CuRe Technology (Emmen, The Netherlands) Garbo Srl (Cerano, Italy), gr3n (Chiasso, Switzerland), and PerPETual (Remscheid, Germany), are companies all involved in developing new processes for chemically recycling PET polyester for fabric and garment production.
Their processes all involve various depolymerization techniques to break down the polymers of waste PET into useful chemicals.
With the aim of validating and scaling up these four promising technologies, Amsterdam-based Fashion for Good has just launched the 18-month “Full Circle Textiles Project – Polyester” to encourage their financing and secure offtake commitments from the fashion industry.
The project brings together a consortium of brands, innovators, supply chain partners and catalytic funders – a structure that has already proven successful in driving and scaling disruptive innovation in the industry. Project partners include catalytic funder Laudes Foundation, brand partners adidas, Bestseller, C&A, PVH Corp., Target and Zalando, and affiliate partners Arvind, WL Gore and Teijin Frontier.
Polyester claims 52% of the global fiber market, and as the most common fiber in the world, also represents a significant portion of the 73% of textiles that are landfilled or incinerated annually. It does not naturally break down in the environment and the production of virgin fibers also perpetuates reliance on fossil fuels. Chemical recycling is a key solution that promises to address the polyester textile waste challenge.
CuRe Technology is focused specifically on the recovery of feedstocks from colored and contaminated packaging, bottles, food trays, carpets and strappings that are usually discarded.
Its end-to-end partial depolymerization recycling process transforms opaque and difficult-to-recycle, food-grade PET to recycled PET (rPET) that can be used again for food and drinks packaging in a single continuous process at its site.
A chemical recycling process called ChemPET, which is also able to treat most of the PET-based waste that is currently not recoverable, has also been developed by Garbo Srl. Through a chemical reaction, the PET is transformed into an intermediate product called BHET (bis-hydroxy-ethylene-terephthalate) which, properly purified, can be used again for the production of both bottles and fibers.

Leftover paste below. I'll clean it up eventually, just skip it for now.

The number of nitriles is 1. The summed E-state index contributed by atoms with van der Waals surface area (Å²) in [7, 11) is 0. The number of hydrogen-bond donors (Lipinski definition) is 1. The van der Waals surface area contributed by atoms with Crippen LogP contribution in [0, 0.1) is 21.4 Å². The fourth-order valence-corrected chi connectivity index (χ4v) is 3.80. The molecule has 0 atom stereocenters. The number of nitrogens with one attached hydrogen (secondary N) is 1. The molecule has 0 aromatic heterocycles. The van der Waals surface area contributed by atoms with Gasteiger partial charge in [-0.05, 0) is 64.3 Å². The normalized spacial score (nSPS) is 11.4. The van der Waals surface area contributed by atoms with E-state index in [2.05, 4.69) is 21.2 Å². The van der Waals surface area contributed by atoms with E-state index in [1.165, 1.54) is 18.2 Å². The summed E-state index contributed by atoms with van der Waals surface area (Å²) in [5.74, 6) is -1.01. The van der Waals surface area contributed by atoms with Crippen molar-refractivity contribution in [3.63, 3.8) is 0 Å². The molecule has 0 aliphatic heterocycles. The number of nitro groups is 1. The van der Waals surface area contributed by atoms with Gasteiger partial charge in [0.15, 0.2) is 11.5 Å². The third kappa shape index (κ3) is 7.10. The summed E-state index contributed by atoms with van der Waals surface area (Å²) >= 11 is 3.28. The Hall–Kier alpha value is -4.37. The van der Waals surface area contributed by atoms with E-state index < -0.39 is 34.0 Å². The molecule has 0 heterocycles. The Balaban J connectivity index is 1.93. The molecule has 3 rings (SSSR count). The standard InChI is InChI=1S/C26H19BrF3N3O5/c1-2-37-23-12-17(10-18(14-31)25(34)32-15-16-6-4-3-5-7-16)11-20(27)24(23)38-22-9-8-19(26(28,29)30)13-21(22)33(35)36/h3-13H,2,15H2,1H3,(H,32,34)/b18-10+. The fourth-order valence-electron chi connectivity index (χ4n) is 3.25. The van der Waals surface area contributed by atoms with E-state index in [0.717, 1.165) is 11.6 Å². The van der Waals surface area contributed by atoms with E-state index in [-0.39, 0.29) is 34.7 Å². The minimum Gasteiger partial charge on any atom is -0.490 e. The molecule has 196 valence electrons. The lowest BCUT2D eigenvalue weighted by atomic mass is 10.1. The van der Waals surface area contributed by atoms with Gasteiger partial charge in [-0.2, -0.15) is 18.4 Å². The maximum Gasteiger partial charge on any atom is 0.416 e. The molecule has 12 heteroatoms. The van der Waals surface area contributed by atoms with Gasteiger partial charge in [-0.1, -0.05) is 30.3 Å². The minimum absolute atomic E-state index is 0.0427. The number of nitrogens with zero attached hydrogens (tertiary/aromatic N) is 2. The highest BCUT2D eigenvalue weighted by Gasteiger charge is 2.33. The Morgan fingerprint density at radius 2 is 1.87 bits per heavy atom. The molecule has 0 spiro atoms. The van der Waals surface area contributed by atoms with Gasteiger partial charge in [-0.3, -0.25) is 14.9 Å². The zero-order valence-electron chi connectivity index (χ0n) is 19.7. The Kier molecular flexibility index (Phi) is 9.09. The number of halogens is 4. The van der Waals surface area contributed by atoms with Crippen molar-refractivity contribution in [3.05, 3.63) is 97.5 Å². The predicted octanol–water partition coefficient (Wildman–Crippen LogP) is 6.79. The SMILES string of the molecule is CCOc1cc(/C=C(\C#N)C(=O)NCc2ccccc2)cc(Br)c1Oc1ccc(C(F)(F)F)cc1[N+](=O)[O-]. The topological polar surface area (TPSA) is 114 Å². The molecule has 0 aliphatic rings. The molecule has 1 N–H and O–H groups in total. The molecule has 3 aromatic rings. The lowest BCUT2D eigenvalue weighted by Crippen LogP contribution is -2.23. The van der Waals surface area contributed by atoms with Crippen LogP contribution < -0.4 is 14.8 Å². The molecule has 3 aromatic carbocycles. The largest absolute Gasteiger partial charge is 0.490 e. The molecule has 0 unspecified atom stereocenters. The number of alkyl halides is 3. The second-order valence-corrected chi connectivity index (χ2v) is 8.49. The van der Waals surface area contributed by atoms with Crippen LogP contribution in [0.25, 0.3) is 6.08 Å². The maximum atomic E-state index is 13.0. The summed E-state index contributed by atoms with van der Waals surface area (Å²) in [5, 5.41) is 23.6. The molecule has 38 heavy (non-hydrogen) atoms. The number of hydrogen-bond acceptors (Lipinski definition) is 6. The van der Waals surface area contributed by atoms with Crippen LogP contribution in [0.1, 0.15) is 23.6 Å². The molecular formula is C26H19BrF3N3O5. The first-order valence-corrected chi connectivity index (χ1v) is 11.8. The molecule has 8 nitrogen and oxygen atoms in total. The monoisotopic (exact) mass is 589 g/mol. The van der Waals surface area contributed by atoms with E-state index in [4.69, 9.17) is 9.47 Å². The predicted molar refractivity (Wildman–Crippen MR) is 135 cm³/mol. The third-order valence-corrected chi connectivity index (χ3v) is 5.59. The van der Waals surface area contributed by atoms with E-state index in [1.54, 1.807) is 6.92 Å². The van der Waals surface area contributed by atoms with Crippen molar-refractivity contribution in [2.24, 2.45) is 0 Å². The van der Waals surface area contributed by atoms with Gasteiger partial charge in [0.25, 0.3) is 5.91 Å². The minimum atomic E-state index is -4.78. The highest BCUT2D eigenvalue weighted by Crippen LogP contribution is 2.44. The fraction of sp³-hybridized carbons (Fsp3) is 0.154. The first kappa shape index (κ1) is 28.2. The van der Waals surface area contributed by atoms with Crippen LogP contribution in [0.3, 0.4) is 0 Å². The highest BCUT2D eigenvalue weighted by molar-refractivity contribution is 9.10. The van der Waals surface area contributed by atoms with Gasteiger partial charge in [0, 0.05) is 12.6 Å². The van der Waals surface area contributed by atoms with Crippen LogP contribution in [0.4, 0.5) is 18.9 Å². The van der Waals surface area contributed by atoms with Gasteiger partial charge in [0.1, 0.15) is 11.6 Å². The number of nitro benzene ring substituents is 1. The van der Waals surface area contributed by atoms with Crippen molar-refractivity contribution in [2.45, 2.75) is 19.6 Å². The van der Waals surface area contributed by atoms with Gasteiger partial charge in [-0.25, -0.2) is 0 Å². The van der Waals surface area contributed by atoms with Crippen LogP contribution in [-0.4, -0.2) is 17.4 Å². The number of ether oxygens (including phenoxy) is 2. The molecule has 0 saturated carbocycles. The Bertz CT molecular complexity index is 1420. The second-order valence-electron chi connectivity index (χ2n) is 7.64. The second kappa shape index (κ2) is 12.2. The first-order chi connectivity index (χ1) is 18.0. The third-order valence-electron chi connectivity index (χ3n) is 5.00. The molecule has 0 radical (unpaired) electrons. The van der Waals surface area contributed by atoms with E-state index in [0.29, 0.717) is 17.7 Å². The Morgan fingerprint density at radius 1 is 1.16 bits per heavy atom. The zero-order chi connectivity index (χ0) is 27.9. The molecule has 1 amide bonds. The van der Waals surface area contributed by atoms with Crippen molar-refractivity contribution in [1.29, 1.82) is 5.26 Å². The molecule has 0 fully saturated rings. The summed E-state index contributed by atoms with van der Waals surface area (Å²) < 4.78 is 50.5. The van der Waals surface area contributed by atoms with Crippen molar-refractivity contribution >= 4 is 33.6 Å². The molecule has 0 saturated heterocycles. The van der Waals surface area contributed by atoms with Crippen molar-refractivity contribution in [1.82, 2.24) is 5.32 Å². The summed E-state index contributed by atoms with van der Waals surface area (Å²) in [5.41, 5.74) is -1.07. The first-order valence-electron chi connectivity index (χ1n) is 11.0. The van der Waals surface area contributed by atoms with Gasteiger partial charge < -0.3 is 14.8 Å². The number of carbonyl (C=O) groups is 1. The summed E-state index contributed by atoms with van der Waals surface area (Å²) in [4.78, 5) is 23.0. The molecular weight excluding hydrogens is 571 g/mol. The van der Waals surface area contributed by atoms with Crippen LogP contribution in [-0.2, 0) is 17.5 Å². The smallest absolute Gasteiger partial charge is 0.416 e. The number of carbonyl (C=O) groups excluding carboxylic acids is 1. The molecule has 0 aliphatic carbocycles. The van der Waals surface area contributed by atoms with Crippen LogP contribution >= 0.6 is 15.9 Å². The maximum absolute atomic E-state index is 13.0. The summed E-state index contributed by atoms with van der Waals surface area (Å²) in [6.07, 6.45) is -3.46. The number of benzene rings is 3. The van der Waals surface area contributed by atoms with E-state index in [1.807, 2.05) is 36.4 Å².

The company has partnered with Chemtex Corporation to build a commercial-scale PET recovery plant in Italy capable of handling multi-material thermoforming scraps and multi-layer trays based on PET polyethylene and EVOH (ethylene-vinyl alcohol copolymer), as well as those containing aluminum or fillers such as TiO2, CaCo3 and Silica, colored PET powders and fines, black PET trays and PET/PP strapping.
Gr3n raised €7.5 million in funding during 2021 to further develop its technology for breaking down any type of PET and polyester plastic to allow for potentially endless recycling loops.
Its depolymerization process is achieved through a microwave-assisted alkaline hydrolysis, which makes the reaction time – less than 10 minutes – much faster than usual. The process can be repeated an unlimited number of times, without any degradation or side effects, the company says, because it is practically “erasing” the history of the polymer and of its physical and chemical properties. The Gr3n process also enables the removal of impurities like dyes and colorants, leading to perfectly clear recycled PET.
The reaction output is a mixture of building block derivatives, which are then isolated and purified. Often the most critical part in a chemical reaction is not obtaining a product but obtaining it in as pure a state as possible, to avoid potential side effects in any of its further uses, the company says.
Similarly, the PerPETual process depolymerizes used plastic PET bottles into sustainable esters (monomers), using a low temperature process and MEG (mono-ethylene glycol) as the chemical solvent.
Since MEG is one of the two components of PET, there are no chemicals that are foreign or toxic to polyester to be concerned about in the PerPETual process.
The pool of sustainable esters are then subjected to proprietary micron-level filtration with customized filter media to remove all contaminants ready to be reformed into long repetitive chains, using the same equipment and comparable process conditions as would be used for conventional petrochemicals.
PerPETual, which was established back in 2006, is currently already converting over two million PET bottles a day into high-quality filament yarns. In 2008, it acquired a majority stake in Polygenta, an India-based company, which was retrofitted to use the PerPETual technology and expanded in 2019. Plans are underway to further increase the capacity of the plant in 2022.
The new Fashion for Good project complements the ongoing “Full Circle Textiles Project,” launched in September 2020, which is focused on economically viable and scalable solutions for cellulosic chemical recycling and producing new man-made cellulosic fibers and fabrics from cotton and cotton-blend textile waste.